Turkish foundation buys legendary boxer Muhammad Ali’s property in Michigan

DAILY SABAH WITH AA
ISTANBUL
Published 10.01.2019 00:00
Updated 10.01.2019 15:42
Photo: Cressy & Everett Real Estate
Photo: Cressy & Everett Real Estate

A Turkish educational foundation bought the farm property belonging to legendary Muslim boxer Muhammad Ali, who passed away in 2016.

The property, which spans over an approximately 328-decare land on the edge of the Joseph River in Berrien Springs in northern U.S. state of Michigan, was sold to the New York-based Turken Foundation in December by Muhammad Ali's wife Lonnie Ali, the American daily Chicago Tribune reported.

Ali bought the property in mid-1970s for $400,000 and used the property for secluding himself from time to time after moving to Los Angeles and Arizona, the report said.

Apart from a four-bedroom house, the property also includes seven additional buildings, including a gym with a boxing ring, a basketball field and a pool. U.S. media outlets valued the sale at $2.5 million.

Tim Mitchell from Cressy & Everett, the real estate agency that sold the property, said that there were many potential customers from many countries including Indonesia and Dubai. He said that they sold the property to the Turken Foundation as "the buyers fell in love with the region and nostalgia."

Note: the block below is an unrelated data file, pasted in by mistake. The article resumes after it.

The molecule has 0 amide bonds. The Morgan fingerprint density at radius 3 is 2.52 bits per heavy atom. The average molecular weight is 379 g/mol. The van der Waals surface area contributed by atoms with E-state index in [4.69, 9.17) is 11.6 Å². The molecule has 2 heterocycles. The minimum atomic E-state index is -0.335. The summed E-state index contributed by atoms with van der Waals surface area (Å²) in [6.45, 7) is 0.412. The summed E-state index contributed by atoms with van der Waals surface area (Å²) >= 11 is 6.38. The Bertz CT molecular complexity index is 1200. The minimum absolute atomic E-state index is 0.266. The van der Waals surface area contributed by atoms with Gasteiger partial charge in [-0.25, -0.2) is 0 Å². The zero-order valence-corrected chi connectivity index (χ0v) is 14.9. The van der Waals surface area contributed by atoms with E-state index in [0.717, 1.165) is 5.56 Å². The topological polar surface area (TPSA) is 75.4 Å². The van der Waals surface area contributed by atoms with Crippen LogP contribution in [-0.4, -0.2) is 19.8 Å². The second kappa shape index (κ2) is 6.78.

Ali, former world heavyweight champion, died in June 2016 at the age of 74 in the U.S. city of Phoenix, Arizona after suffering from a respiratory illness complicated by Parkinson's disease.

Ali was known as Cassius Clay before he embraced Islam in the early 1960s with the Nation of Islam group, which combined Islam with African-American political activism, before turning to mainstream Sunni Islam in 1975.

He held the heavyweight title on three separate occasions. His fights are among the greatest in the sport. However, it was his charisma and devotion to causes such as civil rights that led him to transcend boxing.

Turken Foundation established in 2014 in the U.S. by Turkey's two prominent educational foundations, Ensar and Türgev, to assist eligible students by means of housing, scholarship and other cultural programs to improve their educational experience in the U.S.

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